Mercurial with Augie Fackler - Episode 60

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Summary

As developers, one of the most important tools that we use daily is our version control system. Mercurial is one such tool that is written in Python, making it eminently flexible, customizable, and incredibly powerful. This week we spoke with Augie Fackler to learn about the history, features, and future of Mercurial.

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Brief Introduction

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  • Your hosts as usual are Tobias Macey and Chris Patti
  • Today we’re interviewing Augie Fackler about the Mercurial version control system

Interview with Augie Fackler

  • Introductions
  • How did you get introduced to Python? – Chris
  • Can you describe what Mercurial is and how the project got started? – Tobias
  • How did you get involved with working on Mercurial? – Tobias
  • What are some of the features that can be found in Mercurial which are lacking in similar tools such as Git or Bazaar? – Tobias
  • One of the common complaints with Git is that its human interface could use some work. How is Mercurial’s UX an improvement over Git? – Chris
  • For someone who is using Mercurial to work with a Git or other VCS repository, what are some of the edge cases that they should watch out for? Are there certain operations that could be performed in Mercurial which would break that compatibility layer? – Tobias
  • How is Mercurial architected and what are some of the design choices that allow for it to be so flexible and extensible? – Tobias
  • One of the core goals of Mercurial is for it to be safe. Can you explain what safety means in this context and how it is architected to achieve that goal? – Tobias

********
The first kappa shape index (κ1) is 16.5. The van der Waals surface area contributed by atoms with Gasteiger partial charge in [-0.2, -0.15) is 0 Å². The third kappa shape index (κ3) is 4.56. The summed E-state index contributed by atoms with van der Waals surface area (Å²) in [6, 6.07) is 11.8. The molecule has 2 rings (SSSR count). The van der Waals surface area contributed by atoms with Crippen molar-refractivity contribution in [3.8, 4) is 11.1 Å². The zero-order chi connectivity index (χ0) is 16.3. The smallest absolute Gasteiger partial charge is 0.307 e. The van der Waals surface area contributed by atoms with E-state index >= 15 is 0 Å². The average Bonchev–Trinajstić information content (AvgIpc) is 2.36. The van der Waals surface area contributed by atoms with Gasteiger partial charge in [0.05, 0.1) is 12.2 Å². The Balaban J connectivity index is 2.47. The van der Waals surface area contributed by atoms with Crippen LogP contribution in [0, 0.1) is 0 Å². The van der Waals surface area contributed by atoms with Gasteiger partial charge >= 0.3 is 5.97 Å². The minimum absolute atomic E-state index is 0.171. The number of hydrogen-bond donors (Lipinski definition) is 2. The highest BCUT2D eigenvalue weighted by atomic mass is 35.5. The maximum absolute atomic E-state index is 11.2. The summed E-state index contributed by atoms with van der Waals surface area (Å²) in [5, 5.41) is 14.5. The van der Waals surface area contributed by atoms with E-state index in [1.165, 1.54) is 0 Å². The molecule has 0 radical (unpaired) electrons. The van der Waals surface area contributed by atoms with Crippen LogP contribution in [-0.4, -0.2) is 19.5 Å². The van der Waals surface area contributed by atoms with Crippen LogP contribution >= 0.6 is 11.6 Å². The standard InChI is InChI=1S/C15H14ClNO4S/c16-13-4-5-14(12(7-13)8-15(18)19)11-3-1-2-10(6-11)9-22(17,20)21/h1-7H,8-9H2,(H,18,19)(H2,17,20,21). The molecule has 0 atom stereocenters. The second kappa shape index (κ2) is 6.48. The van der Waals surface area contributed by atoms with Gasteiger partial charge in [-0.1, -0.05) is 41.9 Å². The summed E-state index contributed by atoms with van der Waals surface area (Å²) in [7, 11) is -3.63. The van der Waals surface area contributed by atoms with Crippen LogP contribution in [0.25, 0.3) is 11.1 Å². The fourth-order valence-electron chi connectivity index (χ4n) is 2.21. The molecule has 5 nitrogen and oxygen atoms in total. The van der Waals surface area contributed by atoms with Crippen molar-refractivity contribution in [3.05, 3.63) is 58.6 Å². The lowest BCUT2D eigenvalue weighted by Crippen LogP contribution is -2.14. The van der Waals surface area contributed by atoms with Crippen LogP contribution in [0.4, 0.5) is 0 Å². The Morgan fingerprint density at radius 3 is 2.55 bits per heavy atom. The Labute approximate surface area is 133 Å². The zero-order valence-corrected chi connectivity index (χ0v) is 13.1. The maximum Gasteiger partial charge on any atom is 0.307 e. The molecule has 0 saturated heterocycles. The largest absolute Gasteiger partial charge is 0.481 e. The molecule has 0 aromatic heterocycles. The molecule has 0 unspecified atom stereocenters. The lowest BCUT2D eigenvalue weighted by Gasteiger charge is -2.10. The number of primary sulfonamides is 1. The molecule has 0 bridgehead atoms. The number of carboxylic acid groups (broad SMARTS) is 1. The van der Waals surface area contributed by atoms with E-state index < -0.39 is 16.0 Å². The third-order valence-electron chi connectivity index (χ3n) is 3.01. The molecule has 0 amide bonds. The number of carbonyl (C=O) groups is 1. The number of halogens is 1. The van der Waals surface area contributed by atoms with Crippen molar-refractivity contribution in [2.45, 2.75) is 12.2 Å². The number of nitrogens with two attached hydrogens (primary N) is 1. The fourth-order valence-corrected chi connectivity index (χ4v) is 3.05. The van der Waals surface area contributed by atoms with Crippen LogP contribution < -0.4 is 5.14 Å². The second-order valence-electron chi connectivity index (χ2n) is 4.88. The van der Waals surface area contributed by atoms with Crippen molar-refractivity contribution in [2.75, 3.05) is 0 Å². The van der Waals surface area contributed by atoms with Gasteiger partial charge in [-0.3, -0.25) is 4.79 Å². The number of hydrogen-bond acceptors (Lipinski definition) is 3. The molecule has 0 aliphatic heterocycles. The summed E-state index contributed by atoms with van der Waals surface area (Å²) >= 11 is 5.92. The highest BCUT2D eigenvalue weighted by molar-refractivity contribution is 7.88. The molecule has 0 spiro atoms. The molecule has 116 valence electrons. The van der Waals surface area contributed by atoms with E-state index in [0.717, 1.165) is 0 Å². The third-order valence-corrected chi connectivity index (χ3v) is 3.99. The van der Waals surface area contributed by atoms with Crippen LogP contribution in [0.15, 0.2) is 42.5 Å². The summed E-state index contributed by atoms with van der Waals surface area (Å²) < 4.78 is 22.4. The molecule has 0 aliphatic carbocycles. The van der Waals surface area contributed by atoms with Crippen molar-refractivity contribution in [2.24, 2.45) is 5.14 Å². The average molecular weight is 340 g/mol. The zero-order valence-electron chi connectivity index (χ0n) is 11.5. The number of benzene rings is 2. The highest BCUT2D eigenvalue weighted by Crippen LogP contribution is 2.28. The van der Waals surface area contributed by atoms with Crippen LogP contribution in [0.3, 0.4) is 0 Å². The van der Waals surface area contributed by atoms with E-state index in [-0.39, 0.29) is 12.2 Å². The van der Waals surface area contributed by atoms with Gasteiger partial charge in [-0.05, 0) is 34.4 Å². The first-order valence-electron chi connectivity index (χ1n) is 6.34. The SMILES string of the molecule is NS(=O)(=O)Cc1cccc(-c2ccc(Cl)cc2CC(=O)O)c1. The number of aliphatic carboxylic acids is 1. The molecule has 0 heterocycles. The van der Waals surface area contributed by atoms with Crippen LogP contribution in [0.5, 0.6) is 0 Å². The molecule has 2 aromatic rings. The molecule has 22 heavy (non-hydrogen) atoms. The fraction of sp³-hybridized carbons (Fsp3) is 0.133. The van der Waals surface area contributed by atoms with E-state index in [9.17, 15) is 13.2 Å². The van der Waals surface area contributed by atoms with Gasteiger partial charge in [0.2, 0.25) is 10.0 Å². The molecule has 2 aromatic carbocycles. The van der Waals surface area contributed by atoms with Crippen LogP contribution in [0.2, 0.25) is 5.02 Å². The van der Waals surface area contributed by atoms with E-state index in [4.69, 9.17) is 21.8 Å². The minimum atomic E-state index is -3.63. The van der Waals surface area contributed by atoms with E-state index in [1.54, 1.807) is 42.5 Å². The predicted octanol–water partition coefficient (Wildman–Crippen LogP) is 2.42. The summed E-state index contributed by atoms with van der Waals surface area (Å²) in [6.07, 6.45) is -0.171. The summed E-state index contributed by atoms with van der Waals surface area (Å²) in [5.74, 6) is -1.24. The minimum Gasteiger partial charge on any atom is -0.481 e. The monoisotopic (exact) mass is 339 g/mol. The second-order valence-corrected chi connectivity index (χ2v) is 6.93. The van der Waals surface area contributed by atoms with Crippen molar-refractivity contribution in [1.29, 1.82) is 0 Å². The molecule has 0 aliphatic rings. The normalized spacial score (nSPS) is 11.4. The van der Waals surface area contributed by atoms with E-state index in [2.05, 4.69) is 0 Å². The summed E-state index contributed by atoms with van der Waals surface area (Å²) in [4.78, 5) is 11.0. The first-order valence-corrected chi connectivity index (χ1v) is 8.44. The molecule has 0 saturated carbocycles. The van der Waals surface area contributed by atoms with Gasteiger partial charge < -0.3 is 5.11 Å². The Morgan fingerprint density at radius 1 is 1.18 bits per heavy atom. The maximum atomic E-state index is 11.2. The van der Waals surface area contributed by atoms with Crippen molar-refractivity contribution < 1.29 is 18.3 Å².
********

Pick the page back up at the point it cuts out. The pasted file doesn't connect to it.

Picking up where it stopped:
• One of the noteworthy aspects of Mercurial is the strong focus on making extensions a first-class concern in the project, so much so that a number of the core functions are written as extensions. Can you describe why that is and how the extensions plug into the core execution engine? – Tobias
  • What are some of the most notable extensions that are available for use with Mercurial? – Tobias
  • For someone who is familiar with Git, what are some of the concepts that they would need to learn about in order to use Mercurial in an idiomatic way? – Tobias
  • A large part of the reason that Git has seen such large adoption is due to the prevalence of GitHub. There is the option of using BitBucket when using Mercurial. Are there any other noteworthy Mercurial hosting options? Do you think that the dearth of open source mercurial servers is partially due to the fact that Mercurial ships with a functional server built in? – Tobias
  • Can you share some of the most recent features that have been added to Mercurial? – Tobias
  • What do you have planned for the future of Mercurial? – Tobias
  • How do you think current day DVCS systems like Mercurial, Git and Darcs might evolve in the future? – Chris

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The intro and outro music is from Requiem for a Fish The Freak Fandango Orchestra / CC BY-SA